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The Lady Paramount   By: (1861-1905)

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Copyright, 1902


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The Lady Paramount


On the twenty second anniversary of Susanna's birth, old Commendatore Fregi, her guardian, whose charge, by the provisions of her father's will, on that day terminated, gave a festa in her honour at his villa in Vallanza. Cannon had been fired in the morning: two and twenty salvoes, if you please, though Susanna had protested that this was false heraldry, and that it advertised her, into the bargain, for an old maid. In the afternoon there had been a regatta. Seven tiny sailing boats, monotypes, the entire fleet, indeed, of the Reale Yacht Club d'Ilaria had described a triangle in the bay, with Vallanza, Presa, and Veno as its points; and I need n't tell anyone who knows the island of Sampaolo that the Marchese Baldo del Ponte's Mermaid , English name and all, had come home easily the first. Then, in the evening, there was a dinner, followed by a ball, and fire works in the garden.

Susanna was already staying at the summer palace on Isola Nobile, for already though her birthday falls on the seventeenth of April the warm weather had set in; and when the last guests had gone their way, the Commendatore escorted her and her duenna, the Baroness Casaterrena, down through the purple Italian night, musical with the rivalries of a hundred nightingales, to the sea wall, where, at his private landing stage, in the bat haunted glare of two tall electric lamps, her launch was waiting. But as he offered Susanna his hand, to help her aboard, she stepped quickly to one side, and said, with a charming indicative inclination of the head, "The Baronessa."

The precedence, of course, was rightfully her own. How like her, and how handsome of her, thought the fond old man, thus to waive it in favour of her senior. So he transferred his attention to the Baroness. She was a heavy body, slow and circumspect in her motions; but at length she had safely found her place among the silk cushions in the stern, and the Commendatore, turning back, again held out his hand to his sometime ward. As he was in the act of doing so, however, his ears were startled by a sound of puffing and of churning which caused him abruptly to face about.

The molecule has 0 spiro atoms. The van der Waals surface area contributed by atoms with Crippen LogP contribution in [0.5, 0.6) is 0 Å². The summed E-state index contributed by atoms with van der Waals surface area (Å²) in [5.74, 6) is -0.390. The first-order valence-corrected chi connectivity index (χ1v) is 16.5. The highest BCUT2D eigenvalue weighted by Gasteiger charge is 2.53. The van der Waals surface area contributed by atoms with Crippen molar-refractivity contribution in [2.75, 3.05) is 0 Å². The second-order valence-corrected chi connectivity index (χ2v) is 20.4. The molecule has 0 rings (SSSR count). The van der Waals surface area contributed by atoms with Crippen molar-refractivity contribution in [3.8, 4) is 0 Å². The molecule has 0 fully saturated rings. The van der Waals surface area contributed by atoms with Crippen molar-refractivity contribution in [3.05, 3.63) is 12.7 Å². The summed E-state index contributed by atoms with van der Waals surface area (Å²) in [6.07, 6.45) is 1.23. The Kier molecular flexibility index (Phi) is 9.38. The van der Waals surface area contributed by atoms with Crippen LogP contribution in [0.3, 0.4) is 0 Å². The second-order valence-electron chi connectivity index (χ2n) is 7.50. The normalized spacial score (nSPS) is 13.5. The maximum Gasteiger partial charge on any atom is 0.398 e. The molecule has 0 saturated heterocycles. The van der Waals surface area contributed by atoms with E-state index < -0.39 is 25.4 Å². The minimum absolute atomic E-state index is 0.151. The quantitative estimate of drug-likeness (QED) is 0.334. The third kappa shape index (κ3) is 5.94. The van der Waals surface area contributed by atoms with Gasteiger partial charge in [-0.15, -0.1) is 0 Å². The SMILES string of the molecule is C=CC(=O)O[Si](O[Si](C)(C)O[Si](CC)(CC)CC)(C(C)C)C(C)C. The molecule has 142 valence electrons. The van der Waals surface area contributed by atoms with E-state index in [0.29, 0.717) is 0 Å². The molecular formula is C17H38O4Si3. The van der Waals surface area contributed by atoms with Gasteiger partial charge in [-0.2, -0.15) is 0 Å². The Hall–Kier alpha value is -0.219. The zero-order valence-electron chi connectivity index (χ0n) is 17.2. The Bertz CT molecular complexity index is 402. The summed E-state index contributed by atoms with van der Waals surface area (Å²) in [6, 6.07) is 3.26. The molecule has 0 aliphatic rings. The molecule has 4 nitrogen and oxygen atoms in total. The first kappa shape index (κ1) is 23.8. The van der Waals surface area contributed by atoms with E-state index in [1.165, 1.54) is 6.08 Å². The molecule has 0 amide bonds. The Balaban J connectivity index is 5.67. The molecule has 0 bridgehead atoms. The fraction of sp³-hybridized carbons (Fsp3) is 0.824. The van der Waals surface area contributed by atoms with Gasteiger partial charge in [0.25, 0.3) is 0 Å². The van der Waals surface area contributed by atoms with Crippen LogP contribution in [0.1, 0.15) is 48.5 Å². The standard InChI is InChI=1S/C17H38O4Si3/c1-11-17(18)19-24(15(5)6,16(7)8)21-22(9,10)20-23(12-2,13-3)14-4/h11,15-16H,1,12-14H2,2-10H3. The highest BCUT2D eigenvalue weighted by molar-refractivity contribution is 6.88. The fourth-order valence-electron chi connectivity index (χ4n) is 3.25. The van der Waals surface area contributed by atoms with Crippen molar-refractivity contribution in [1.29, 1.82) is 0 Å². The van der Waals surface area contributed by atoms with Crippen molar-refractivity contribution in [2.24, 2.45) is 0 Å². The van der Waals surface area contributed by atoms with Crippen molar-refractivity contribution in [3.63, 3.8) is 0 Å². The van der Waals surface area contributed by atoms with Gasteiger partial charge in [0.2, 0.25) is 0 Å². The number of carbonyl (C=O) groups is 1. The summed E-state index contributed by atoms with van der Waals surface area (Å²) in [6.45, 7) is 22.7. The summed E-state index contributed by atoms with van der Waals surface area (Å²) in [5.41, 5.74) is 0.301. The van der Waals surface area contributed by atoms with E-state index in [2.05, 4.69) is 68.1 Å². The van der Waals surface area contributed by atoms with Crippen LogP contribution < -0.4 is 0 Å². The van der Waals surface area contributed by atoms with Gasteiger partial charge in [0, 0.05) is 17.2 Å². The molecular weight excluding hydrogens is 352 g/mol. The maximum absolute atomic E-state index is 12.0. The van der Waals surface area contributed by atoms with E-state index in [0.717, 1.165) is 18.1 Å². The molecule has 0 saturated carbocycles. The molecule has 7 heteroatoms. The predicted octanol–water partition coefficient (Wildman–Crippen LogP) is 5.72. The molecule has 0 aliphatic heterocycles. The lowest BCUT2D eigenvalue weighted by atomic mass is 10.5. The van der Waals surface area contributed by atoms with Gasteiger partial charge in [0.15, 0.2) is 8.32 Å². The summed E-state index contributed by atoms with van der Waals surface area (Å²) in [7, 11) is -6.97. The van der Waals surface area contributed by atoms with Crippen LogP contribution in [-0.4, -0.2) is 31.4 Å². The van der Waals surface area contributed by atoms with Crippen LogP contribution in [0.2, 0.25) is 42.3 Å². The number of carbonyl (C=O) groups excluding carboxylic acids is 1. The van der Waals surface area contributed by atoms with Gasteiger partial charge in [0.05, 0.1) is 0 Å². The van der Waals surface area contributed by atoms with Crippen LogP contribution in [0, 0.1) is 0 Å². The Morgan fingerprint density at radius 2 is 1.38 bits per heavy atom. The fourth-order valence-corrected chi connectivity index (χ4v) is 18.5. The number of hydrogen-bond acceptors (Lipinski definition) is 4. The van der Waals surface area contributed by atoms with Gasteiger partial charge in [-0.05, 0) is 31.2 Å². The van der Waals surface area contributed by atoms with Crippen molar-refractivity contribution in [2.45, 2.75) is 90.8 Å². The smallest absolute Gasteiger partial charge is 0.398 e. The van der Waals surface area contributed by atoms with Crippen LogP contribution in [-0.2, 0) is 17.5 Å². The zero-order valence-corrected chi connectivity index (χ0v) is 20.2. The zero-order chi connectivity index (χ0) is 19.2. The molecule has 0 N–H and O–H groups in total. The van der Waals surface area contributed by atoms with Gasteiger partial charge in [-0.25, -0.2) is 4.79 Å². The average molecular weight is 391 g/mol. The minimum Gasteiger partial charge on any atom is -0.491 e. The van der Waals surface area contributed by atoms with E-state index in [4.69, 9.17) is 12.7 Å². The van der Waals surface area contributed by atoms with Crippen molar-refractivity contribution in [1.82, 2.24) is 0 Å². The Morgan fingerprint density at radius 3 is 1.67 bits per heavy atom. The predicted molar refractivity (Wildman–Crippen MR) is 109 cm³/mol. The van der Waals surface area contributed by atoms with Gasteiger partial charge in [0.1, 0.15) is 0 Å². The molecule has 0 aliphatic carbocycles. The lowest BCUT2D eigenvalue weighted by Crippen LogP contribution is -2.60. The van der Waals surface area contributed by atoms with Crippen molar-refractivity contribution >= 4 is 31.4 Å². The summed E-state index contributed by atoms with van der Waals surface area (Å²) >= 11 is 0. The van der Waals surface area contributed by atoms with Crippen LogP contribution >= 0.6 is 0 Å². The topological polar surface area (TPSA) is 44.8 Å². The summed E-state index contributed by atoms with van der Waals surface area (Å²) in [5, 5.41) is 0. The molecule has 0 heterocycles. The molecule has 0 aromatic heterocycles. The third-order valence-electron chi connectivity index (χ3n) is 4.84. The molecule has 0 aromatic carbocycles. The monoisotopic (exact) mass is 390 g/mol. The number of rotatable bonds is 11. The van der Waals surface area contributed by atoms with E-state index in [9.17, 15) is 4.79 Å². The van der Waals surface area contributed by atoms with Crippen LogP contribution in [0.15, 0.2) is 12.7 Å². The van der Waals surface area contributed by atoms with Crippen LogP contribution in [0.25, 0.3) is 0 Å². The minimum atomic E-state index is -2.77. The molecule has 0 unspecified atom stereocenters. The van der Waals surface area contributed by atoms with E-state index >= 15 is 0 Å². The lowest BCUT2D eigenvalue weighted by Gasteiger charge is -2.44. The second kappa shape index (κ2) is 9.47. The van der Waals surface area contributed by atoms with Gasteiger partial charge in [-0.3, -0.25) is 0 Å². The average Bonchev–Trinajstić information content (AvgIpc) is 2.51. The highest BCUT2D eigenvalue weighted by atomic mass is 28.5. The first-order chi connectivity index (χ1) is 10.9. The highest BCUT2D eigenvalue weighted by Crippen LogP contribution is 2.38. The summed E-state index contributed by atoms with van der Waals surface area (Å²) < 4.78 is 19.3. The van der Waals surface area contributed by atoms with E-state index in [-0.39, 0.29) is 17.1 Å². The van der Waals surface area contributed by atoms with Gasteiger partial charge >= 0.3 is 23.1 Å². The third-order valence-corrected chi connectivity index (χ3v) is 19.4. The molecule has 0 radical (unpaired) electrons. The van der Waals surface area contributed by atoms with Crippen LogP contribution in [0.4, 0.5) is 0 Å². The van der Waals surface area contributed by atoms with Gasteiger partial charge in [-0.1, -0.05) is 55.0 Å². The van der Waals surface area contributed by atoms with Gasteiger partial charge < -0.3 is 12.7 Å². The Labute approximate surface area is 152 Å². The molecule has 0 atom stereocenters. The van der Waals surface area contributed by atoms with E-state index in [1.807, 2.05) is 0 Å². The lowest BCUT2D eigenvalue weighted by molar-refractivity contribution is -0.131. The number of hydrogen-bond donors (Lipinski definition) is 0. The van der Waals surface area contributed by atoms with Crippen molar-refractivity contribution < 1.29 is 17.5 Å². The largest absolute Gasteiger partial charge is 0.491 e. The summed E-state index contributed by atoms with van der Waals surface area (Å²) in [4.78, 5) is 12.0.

"Hi! Stop!" he cried excitedly, for the launch was several yards out in the bay; and one could hear the Baroness, equally excited, expostulating with the man at the machine:

"He! Ferma, ferma!"

"It's all right," said Susanna, in that rather deep voice of hers, tranquil and leisurely; "my orders."

And the launch, unperturbed, held its course towards the glow worm lights of Isola Nobile.

The Commendatore stared. . . .

For a matter of five seconds, his brows knitted together, his mouth half open, the Commendatore stared, now at Susanna, now after the bobbing lanterns of the launch, whilst, clear in the suspension, the choir of nightingales sobbed and shouted.

" Your orders?" he faltered at last. Many emotions were concentrated in the pronoun.

"Yes," said Susanna, with a naturalness that perhaps was studied. "The first act of my reign."

He had never known her to give an order before, without asking permission; and this, in any case, was such an incomprehensible order. How, for instance, was she to get back to the palace?

"But how on earth," he puzzled, "will you get back to "

"Oh, I 'm not returning to Isola Nobile tonight," Susanna jauntily mentioned, her chin a little perked up in the air. Then, with the sweetest smile through which there pierced, perhaps, just a faint glimmer of secret mischief? "I 'm starting on my wander year," she added, and waved her hand imperially towards the open sea.

It was a progression of surprises for the tall, thin old Commendatore. No sooner had Susanna thus bewilderingly spoken, than the rub and dip of oars became audible, rhythmically nearing; and a minute after, from the outer darkness, a row boat, white and slender, manned by two rowers in smart nautical uniforms, shot forward into the light, and drew up alongside the quay... Continue reading book >>

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